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Brief History

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Traditionally Thangka Paintings or in Tibetan ‘Ten-pa/ Scroll Paintings’, were created in a highly stylized fashion, because in ancient Tibet lamas (teachers) used to go from village to village by horse back to teach. This is where the scroll painting originated from, as it was much easier to travel from town to town with, especially via horse back. As many people couldn’t read in the villages the teachers used these paintings as a visual aide to help teach people. In Tibetan Buddhism Thangkas are more commonly used in various forms of meditation, whereby the practitioner would focus on the painting to generate a clear image from the painting.

The sacred art of Thangka dates back to the 7th century even earlier with the depictions of Buddha Shakyamuni, with its origins mainly fixed in Nepal/ India regions. Within Tibet itself as it was broken up into different autonomous regions such as, Amdo, Lasha, Kahm etc, all these places each had there own style of Thangka art, much the same as the had their own dialects. Each region was influenced by artistic practices from their bordering countries such as India, Persia and China. So already we can see that the tradition of Thangka painting is influenced by other artistic styles that date back quite some time.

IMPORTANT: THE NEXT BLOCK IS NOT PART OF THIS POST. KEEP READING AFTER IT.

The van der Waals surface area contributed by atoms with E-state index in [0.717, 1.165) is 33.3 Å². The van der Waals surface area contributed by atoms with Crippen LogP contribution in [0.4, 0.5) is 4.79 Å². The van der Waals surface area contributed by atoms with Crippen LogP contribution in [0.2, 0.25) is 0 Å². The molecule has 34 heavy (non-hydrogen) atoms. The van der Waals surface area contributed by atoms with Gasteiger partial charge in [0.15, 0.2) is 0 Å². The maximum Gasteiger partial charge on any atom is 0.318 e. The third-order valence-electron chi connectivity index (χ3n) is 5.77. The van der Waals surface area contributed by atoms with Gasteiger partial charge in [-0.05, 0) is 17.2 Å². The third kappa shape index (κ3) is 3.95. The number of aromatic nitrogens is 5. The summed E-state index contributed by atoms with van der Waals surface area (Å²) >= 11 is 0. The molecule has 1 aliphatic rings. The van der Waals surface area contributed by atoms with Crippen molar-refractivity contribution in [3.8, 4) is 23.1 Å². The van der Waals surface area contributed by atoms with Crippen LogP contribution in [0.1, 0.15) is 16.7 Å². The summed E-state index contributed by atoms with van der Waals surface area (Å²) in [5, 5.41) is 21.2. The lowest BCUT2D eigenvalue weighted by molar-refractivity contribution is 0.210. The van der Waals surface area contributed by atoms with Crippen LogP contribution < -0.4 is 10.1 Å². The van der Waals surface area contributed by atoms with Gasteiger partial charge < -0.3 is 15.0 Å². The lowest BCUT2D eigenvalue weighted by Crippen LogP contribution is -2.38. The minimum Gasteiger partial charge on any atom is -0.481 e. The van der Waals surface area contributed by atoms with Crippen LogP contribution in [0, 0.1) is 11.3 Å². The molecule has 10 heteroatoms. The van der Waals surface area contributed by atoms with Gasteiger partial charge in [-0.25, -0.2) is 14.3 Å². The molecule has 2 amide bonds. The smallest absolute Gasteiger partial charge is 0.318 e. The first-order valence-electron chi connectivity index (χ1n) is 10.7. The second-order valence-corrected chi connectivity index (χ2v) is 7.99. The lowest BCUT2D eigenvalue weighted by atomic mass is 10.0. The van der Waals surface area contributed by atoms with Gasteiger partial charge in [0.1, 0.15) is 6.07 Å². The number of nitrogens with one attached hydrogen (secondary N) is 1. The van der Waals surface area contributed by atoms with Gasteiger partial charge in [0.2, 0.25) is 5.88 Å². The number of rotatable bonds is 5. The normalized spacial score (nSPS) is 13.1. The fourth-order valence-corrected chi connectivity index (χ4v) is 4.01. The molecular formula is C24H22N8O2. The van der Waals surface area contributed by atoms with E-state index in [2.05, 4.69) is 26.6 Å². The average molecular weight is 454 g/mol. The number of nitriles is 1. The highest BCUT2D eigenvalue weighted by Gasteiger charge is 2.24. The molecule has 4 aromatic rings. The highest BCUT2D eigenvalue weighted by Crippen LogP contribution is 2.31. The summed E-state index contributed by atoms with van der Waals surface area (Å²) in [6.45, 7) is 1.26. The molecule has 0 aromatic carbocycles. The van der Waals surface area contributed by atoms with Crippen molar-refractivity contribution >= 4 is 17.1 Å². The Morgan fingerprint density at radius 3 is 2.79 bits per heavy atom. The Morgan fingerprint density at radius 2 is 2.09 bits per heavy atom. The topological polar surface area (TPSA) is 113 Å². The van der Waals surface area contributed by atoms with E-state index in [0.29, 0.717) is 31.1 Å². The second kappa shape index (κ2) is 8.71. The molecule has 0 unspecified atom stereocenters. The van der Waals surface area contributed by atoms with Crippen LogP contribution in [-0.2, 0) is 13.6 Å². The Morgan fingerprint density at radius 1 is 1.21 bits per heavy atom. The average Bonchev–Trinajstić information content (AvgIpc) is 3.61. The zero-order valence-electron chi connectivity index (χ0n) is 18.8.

Garab Dorje

Traditionally a Thangka painter would use an array of natural materials such as, hide glue chalk powder and cotton to make a canvas, bamboo to stretch the canvas, paint brushes made from animal hairs, and a various assortment of paints and dyes made from natural pigments. These mineral pigments would come from precious stones such as, Lapus, Malachite, Asurite.  Today in the west it is a costly factor to use such fine things as natural pigments, but with quality acrylic paints and mediums, the same effects can be met.

In the present day and age, it is becoming harder to find people that are qualified in the art of Thangka Painting because of the length of time it takes to study and learn the different aspects involved with the tradition. At a Thangka school, it is normal that a student can study for up to 5 years, then graduate with a grade of  A, B or C according to their level of skill. If a student has a higher grade they are able to charge a higher rate for there work, as the grades are recognized by the monasteries and governments. In the west these traditions aren’t institutionalized, so western students either have to live in places like Nepal for extended periods of time, or dedicate time to learn from western teachers who have a lot of experience.

Damien

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